Psychogenic Itch

Psychiatric disorders are common in the elderly but may be under-recognized or under-reported as a result of cognitive co-morbidities in this population [62]. Psychogenic itch refers to an intense urge to scratch or pick at the skin, without known primary dermatologic or systemic etiology. Thus, psychogenic itch is often a diagnosis of exclusion and it is not recognized in the current Diagnostic and Statistical Manual of Mental Disorders (DSM-V). Psychogenic itch most commonly presents in individuals with psychiatric conditions and has been associated with obsessive compulsive disorder, somatic symptom disorder, excoriation disorder, fibromyalgia, and delusional infestation [63]. Psychogenic itch has also been reported as a symptom of neurodegenerative disorders such as dementia and as an effect of medications activating dopaminergic pathways [64, 65].

Medication-Induced Itch

A number of medications commonly prescribed in the elderly induce itch as a known adverse effect, most commonly opioid pain medications, antihypertensives (angiotensin-converting enzyme inhibitors, calcium channel blockers), antibiotics (penicillin derivatives), and antidepressants (tricyclic antidepressants, TCAs) [66, 67]. Pruritus is reported in 2–10% of patients treated with oral systemic opioids, but that percentage increases dramatically with epidural or intrathecal administration [68]. Opioid-induced itch is thought to be due to activation of centrally located mu-opioid receptors as well as peripheral mast cell activation and subsequent histamine action [68]. The new anticancer checkpoint inhibitors, specifically ipilimumab (targeting cytotoxic T lymphocyte associated antigen 4, CTLA4) and pembrolizumab (targeting programmed cell death protein 1, PD-1) for use in the treatment of melanoma have been shown to induce pruritus with and without rash [69]. Targeted inhibitors of epidermal growth factor receptor (EGFR), indicated for use in metastatic colon cancer, head and neck cancer, and lung cancer, as well as BRAF inhibitors used for metastatic melanoma have notable dermatologic side effects including pruritus in up to 31% and 18% of patients, respectively [70].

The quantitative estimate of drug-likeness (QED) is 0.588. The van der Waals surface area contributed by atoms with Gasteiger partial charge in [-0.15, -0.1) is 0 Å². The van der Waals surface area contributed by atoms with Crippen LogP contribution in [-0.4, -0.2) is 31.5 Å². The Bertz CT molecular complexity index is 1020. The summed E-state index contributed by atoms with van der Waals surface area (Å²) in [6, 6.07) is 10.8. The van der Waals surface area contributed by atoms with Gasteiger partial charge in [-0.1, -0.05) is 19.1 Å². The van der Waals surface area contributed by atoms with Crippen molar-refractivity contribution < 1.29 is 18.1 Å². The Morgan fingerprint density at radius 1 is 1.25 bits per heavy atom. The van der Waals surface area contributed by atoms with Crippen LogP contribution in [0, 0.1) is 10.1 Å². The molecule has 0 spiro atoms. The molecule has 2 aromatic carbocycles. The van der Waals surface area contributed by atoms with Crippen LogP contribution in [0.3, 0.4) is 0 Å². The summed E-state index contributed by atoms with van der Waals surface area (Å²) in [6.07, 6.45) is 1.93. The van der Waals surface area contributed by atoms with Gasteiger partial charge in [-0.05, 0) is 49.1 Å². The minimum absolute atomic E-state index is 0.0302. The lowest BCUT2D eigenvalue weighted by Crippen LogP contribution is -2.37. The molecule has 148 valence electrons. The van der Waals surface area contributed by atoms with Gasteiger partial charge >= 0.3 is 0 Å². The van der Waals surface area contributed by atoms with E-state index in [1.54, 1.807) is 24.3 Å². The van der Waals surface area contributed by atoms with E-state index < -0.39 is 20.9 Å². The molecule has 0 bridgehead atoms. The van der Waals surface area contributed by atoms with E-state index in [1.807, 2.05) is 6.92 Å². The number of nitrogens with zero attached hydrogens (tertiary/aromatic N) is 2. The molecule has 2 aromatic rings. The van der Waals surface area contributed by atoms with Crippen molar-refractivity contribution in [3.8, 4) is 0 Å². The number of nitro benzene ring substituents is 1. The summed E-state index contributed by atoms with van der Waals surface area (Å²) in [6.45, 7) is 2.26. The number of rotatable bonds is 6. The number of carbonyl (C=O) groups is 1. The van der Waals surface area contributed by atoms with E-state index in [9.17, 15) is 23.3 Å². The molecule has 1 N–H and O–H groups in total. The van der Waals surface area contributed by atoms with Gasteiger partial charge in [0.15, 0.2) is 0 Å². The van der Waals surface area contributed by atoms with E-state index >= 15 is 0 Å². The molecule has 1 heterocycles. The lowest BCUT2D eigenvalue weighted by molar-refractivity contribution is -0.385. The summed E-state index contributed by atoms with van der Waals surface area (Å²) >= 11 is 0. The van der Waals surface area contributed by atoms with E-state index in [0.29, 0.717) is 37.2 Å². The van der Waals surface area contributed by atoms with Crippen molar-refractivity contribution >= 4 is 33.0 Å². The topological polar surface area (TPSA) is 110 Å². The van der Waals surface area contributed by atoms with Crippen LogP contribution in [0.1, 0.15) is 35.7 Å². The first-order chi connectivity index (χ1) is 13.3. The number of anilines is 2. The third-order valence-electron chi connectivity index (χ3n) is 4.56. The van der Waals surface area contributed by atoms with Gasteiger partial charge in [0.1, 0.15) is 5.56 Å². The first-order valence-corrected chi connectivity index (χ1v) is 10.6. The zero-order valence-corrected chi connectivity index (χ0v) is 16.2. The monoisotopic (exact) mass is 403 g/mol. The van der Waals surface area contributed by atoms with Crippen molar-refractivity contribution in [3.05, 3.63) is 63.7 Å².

Topical Treatments and Considerations in the Elderly

Treatment of xerosis is targeted at improving the barrier function of the skin and limiting epidermal water loss. Initial treatment measures may be non-pharmacologic in nature, including alterations to the bathing regimen (mild low pH cleansers, lukewarm water), frequent moisturization with ointments or cream on damp skin, and avoidance of irritants (Table 1). Daily oatmeal baths are another treatment option as moisturization with colloid oatmeal-based products has been shown to improve appearance of lesions and reducing pruritus in patients with xerosis and other skin conditions [71, 72]. Topical urea, a moisturizing keratolytic agent, is an effective treatment for several causes of itch including xerosis, with minimal side effects [73]. In addition, a local anesthetic such as pramoxine added to emollients has been shown effective in treatment of ESRD-related itch [74].

Table 1 Treatment of itch by type in the elderly

Treatment of NI is often challenging, as it is typically resistant to antihistamines and topical corticosteroids [75]. An effective topical treatment is capsaicin 0.025–0.075%, which acts through activating the TRPV1 receptors in the skin to desensitize local nerves [76]. A significantly higher capsaicin concentration of 8% in patch form has shown to be effective in treatment of NI [77,78,79]. However, the high cost of this drug has prevented its use in the USA. The effect of capsaicin is induction of localized pain and burning sensation that can be reduced by application of local anesthetic cream. Another topical treatment that has demonstrated effectiveness in NI is a combination of ketamine–amitriptyline–lidocaine [80, 81]. The mechanism of this topical is through blockade of the N-methyl-d-aspartate receptor and sodium channels, which is proposed to reduce sensitivity of local peripheral nerves [80].